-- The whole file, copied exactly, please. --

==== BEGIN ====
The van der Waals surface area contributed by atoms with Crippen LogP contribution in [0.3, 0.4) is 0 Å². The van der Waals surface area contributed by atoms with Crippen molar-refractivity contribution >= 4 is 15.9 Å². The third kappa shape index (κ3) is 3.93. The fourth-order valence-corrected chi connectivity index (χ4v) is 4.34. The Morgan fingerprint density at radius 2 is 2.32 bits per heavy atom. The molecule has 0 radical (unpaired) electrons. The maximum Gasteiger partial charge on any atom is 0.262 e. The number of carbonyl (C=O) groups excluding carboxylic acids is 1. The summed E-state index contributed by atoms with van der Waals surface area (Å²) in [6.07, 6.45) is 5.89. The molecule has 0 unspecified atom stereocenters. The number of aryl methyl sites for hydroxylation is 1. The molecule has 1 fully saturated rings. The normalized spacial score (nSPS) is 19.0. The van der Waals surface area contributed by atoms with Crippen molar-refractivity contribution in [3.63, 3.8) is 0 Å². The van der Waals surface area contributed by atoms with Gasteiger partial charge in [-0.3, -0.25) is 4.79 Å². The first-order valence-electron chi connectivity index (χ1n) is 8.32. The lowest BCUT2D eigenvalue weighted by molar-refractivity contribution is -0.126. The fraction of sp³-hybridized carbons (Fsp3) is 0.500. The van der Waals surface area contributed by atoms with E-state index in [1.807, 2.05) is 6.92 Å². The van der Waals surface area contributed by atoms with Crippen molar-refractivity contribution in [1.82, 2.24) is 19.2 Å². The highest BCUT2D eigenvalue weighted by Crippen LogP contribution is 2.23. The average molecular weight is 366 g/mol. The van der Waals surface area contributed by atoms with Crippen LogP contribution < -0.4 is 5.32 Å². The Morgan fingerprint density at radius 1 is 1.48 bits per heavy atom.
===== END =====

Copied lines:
The van der Waals surface area contributed by atoms with Crippen LogP contribution in [0.3, 0.4) is 0 Å². The van der Waals surface area contributed by atoms with Crippen molar-refractivity contribution >= 4 is 15.9 Å². The third kappa shape index (κ3) is 3.93. The fourth-order valence-corrected chi connectivity index (χ4v) is 4.34. The Morgan fingerprint density at radius 2 is 2.32 bits per heavy atom. The molecule has 0 radical (unpaired) electrons. The maximum Gasteiger partial charge on any atom is 0.262 e. The number of carbonyl (C=O) groups excluding carboxylic acids is 1. The summed E-state index contributed by atoms with van der Waals surface area (Å²) in [6.07, 6.45) is 5.89. The molecule has 0 unspecified atom stereocenters. The number of aryl methyl sites for hydroxylation is 1. The molecule has 1 fully saturated rings. The normalized spacial score (nSPS) is 19.0. The van der Waals surface area contributed by atoms with Crippen molar-refractivity contribution in [3.63, 3.8) is 0 Å². The van der Waals surface area contributed by atoms with Gasteiger partial charge in [-0.3, -0.25) is 4.79 Å². The first-order valence-electron chi connectivity index (χ1n) is 8.32. The lowest BCUT2D eigenvalue weighted by molar-refractivity contribution is -0.126. The fraction of sp³-hybridized carbons (Fsp3) is 0.500. The van der Waals surface area contributed by atoms with E-state index in [1.807, 2.05) is 6.92 Å². The van der Waals surface area contributed by atoms with Crippen molar-refractivity contribution in [1.82, 2.24) is 19.2 Å². The highest BCUT2D eigenvalue weighted by Crippen LogP contribution is 2.23. The average molecular weight is 366 g/mol. The van der Waals surface area contributed by atoms with Crippen LogP contribution < -0.4 is 5.32 Å². The Morgan fingerprint density at radius 1 is 1.48 bits per heavy atom.